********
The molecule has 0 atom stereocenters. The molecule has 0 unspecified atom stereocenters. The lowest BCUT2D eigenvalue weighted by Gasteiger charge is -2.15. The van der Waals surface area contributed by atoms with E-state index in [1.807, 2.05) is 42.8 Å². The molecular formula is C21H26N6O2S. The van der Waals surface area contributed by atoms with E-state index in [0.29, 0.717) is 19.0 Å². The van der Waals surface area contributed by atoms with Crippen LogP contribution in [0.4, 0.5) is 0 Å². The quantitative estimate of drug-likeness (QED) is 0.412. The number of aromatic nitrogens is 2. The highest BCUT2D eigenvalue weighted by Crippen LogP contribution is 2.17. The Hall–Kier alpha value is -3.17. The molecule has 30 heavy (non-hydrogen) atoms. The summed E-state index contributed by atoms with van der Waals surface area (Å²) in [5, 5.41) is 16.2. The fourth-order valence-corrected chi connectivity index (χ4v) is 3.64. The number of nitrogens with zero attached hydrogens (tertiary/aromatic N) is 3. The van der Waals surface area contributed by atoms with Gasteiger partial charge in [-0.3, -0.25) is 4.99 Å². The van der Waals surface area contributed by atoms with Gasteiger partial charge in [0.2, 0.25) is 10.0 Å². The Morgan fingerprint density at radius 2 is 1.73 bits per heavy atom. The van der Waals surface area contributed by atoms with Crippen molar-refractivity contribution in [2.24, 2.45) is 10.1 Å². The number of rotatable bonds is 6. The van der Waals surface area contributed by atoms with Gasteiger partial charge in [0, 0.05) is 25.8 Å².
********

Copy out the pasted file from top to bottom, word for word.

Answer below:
The molecule has 0 atom stereocenters. The molecule has 0 unspecified atom stereocenters. The lowest BCUT2D eigenvalue weighted by Gasteiger charge is -2.15. The van der Waals surface area contributed by atoms with E-state index in [1.807, 2.05) is 42.8 Å². The molecular formula is C21H26N6O2S. The van der Waals surface area contributed by atoms with E-state index in [0.29, 0.717) is 19.0 Å². The van der Waals surface area contributed by atoms with Crippen LogP contribution in [0.4, 0.5) is 0 Å². The quantitative estimate of drug-likeness (QED) is 0.412. The number of aromatic nitrogens is 2. The highest BCUT2D eigenvalue weighted by Crippen LogP contribution is 2.17. The Hall–Kier alpha value is -3.17. The molecule has 30 heavy (non-hydrogen) atoms. The summed E-state index contributed by atoms with van der Waals surface area (Å²) in [5, 5.41) is 16.2. The fourth-order valence-corrected chi connectivity index (χ4v) is 3.64. The number of nitrogens with zero attached hydrogens (tertiary/aromatic N) is 3. The van der Waals surface area contributed by atoms with Gasteiger partial charge in [-0.3, -0.25) is 4.99 Å². The van der Waals surface area contributed by atoms with Gasteiger partial charge in [0.2, 0.25) is 10.0 Å². The Morgan fingerprint density at radius 2 is 1.73 bits per heavy atom. The van der Waals surface area contributed by atoms with Crippen molar-refractivity contribution in [2.24, 2.45) is 10.1 Å². The number of rotatable bonds is 6. The van der Waals surface area contributed by atoms with Gasteiger partial charge in [0, 0.05) is 25.8 Å².